Northland developed as a source of produce and raw materials for commercial Auckland. To promote settlement the Auckland provincial government offered each settler 40 acres (16 hectares), with additional acres for family members. Grants of land were also made under later schemes.
Sometimes the grants were taken up by groups wanting to form settlements with a special character. Arriving from 1854, some 800 Scottish settlers from Nova Scotia flourished at Waipū.
Modes of transport
Jessie McKenzie of the Waipū settlement recalled her hardworking childhood: ‘At first I used to walk to Whangarei [40 kilometres] with butter or eggs for sale or barter. Then we bought a horse and that seemed too good to believe. But when, after a few years, we became the owners of a buggy, life seemed just too easy.’ 1
Between 1862 and 1865 about 3,000 English immigrants sailed to New Zealand to establish Albertland, a nonconformist religious settlement at Port Albert on the Kaipara Harbour. The Albertlanders struggled, many moved on, and some who had intended to live at Port Albert decided that other settlements in the Auckland region were more attractive.
Other small settler groups included one under the leadership of Thomas Ball that took up land at Mangōnui.
The north’s richly forested areas and kauri gum (the solidified resin of the kauri tree) provided the main basis for economic development. The kauri, one of the largest trees in the world, was systematically milled for export and for the building industry.
The areas of felled forest steadily expanded in the 19th century, and associated industries such as shipbuilding developed. Tramways, bullocks and river dams took the felled logs out to local mills or to ports for shipping to Auckland. By 1900 timber from the north supplied many of Auckland’s mills.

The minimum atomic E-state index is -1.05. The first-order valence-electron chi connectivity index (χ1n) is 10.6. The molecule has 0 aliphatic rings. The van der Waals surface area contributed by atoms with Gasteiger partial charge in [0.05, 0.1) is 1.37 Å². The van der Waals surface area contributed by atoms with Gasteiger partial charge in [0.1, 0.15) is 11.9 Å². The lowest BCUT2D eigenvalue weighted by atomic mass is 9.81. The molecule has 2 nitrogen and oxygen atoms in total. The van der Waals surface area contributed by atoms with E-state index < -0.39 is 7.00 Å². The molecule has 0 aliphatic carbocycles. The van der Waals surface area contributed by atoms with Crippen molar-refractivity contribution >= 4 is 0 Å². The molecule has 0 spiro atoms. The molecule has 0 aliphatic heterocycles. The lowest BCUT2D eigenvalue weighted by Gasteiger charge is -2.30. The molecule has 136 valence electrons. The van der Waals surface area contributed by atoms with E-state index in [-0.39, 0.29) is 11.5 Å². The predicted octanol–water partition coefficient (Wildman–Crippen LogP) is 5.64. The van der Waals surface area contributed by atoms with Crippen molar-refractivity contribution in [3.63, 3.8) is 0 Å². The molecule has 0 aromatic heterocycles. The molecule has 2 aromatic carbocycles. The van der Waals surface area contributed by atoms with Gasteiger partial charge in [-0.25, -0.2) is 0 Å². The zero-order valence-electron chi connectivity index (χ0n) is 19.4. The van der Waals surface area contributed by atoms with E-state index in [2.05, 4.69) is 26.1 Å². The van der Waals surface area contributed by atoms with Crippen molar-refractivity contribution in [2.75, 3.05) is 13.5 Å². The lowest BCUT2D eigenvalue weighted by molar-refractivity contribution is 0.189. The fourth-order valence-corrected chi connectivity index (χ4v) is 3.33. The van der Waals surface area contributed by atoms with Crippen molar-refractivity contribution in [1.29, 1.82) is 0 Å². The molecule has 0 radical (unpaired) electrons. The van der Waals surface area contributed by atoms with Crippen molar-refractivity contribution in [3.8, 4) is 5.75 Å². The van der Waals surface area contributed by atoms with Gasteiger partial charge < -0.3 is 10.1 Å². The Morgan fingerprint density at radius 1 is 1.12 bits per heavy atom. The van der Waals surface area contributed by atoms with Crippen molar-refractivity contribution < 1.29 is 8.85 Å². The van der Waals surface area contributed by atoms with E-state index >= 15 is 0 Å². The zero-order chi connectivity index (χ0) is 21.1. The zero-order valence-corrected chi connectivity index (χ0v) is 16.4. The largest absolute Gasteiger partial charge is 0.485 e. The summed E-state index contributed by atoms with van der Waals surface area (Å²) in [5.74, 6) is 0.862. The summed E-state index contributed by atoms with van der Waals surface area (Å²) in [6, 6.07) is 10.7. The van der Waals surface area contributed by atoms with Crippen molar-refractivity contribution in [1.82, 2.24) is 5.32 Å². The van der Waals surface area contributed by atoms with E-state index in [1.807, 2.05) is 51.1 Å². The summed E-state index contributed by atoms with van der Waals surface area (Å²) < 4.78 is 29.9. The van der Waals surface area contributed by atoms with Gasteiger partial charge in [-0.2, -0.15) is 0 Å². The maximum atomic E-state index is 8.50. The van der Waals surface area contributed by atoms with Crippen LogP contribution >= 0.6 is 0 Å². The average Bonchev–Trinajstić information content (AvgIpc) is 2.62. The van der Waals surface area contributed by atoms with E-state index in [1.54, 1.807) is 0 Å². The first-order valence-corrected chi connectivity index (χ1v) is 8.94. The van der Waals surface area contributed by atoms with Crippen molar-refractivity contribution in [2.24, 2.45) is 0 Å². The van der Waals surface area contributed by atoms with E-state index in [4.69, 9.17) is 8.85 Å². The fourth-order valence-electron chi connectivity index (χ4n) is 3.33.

Settlements initially developed as harbour and river ports, dependent on the north’s coastal shipping fleet for transport and communication. Enterprising settlers set up stores to supply goods and services. By the end of the century, timber towns began appearing in inland areas. Over the region as a whole, however, settlement remained scattered and sparse. Land communication was difficult between most areas of the north well into the 20th century.
As demand for timber began to outstrip supplies of the slow-growing kauri, settlers began to dig kauri gum from the ground. The substance was a valuable export, used in the manufacture of varnish and linoleum. Gum digging was most profitable in the years between 1870 and 1935.
Thousands of diggers were engaged in the business at its peak around 1900. They worked the gum mainly in wetlands and swamps where there had been ancient kauri forests. Gum, taken mostly from the north, was Auckland province’s most valuable export for the 50 years to 1900. Around 450,000 tons, worth £25 million, was sent to Britain or North America between 1850 and 1950.
The Dalmatian influence
Many of the gum diggers came from Dalmatia (in present-day Croatia), where desperate conditions forced them to emigrate in search of work in the 1880s. Those who arrived at the height of the gum-digging years were mainly single men.
They endured harsh living and working conditions in order to earn enough to send money home. They also faced prejudice from British settlers and suffered under discriminatory legislation. Though many returned to their homeland, others settled and turned to farming, fishing and winemaking. Their descendants, some of whom intermarried with Māori, became a distinctive ethnic sub-group in the north.